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When alcohol abuse enters the workplace

Rich Meneghello_WEBFootball powerhouse USC fired its head football coach, Steve Sarkisian, in October after it was widely reported that he had been under the influence of alcohol during several team events. His termination provides a lesson for any employer wondering how it should handle the sometimes-touchy situation involving possible alcohol abuse by an employee.

What should an employer do if it believes one of its employees is under the influence at work? It may come as a surprise that the employer does not have the unfettered right to treat employees with alcohol problems in any manner it sees fit. That’s because the federal Americans with Disabilities Act (ADA) and Oregon’s disability law consider alcoholism a protected disability. In other words, if an employer fires someone because it knows or suspects the person is an alcoholic, an ADA claim could be forthcoming.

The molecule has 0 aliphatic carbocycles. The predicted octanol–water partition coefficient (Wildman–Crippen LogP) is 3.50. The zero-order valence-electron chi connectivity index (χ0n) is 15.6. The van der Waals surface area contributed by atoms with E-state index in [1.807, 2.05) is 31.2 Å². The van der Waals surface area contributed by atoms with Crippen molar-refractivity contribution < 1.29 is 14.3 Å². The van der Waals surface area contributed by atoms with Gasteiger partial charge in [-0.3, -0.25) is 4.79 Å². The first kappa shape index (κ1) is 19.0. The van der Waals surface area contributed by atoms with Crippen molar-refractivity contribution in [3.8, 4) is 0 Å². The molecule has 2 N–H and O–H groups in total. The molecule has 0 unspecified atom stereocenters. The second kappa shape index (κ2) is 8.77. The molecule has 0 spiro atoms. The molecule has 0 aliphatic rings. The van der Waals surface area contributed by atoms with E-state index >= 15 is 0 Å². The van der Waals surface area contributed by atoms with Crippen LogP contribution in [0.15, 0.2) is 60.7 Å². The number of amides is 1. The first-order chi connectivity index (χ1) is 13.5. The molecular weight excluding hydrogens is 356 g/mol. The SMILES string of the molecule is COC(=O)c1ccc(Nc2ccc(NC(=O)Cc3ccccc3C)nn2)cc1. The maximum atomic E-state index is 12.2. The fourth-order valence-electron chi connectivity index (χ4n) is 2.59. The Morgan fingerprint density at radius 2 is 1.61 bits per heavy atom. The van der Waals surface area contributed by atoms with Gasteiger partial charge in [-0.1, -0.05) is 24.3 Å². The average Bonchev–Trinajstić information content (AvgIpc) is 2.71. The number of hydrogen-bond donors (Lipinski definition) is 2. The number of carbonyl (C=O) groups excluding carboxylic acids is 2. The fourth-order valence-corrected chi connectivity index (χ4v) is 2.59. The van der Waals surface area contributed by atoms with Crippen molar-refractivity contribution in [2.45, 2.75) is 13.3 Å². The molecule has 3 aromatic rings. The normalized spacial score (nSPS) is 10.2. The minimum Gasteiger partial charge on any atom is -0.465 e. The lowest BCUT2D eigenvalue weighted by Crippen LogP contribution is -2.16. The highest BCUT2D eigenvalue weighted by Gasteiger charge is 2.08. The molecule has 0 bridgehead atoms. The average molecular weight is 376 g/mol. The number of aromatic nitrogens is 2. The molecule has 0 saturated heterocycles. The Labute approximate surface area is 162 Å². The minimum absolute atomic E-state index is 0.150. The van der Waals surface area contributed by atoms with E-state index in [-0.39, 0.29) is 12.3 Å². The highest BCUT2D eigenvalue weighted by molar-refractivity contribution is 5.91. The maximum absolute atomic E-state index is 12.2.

The good news is that some bright line rules exist for employers to follow in order to make sure they stay out of hot water in situations involving employee alcohol use. Here are the five things to know about employee alcohol abuse:

1. The ADA specifically says that alcoholics can be held to the same performance and conduct standards as all other employees

The statute makes clear that a line can be drawn in the sand. Even the decidedly pro-employee Equal Employment Opportunity Commission (EEOC) recognizes that poor job performance or unsatisfactory behavior – such as absenteeism, tardiness, insubordination or on-the-job accidents – related to an employee’s alcoholism need not be tolerated if similar performance or conduct would not be acceptable for other employees.

In guidance addressing how employers should apply performance and conduct standards to disabled employees, the EEOC says employers that consistently enforce their rules can do so even if an alcoholic employee claims that the reason for the rules violation was the result of drinking. However, those employers that maintain a lax attitude about certain rules but then cracks down when an alcoholic worker breaks those rules will face ADA liability.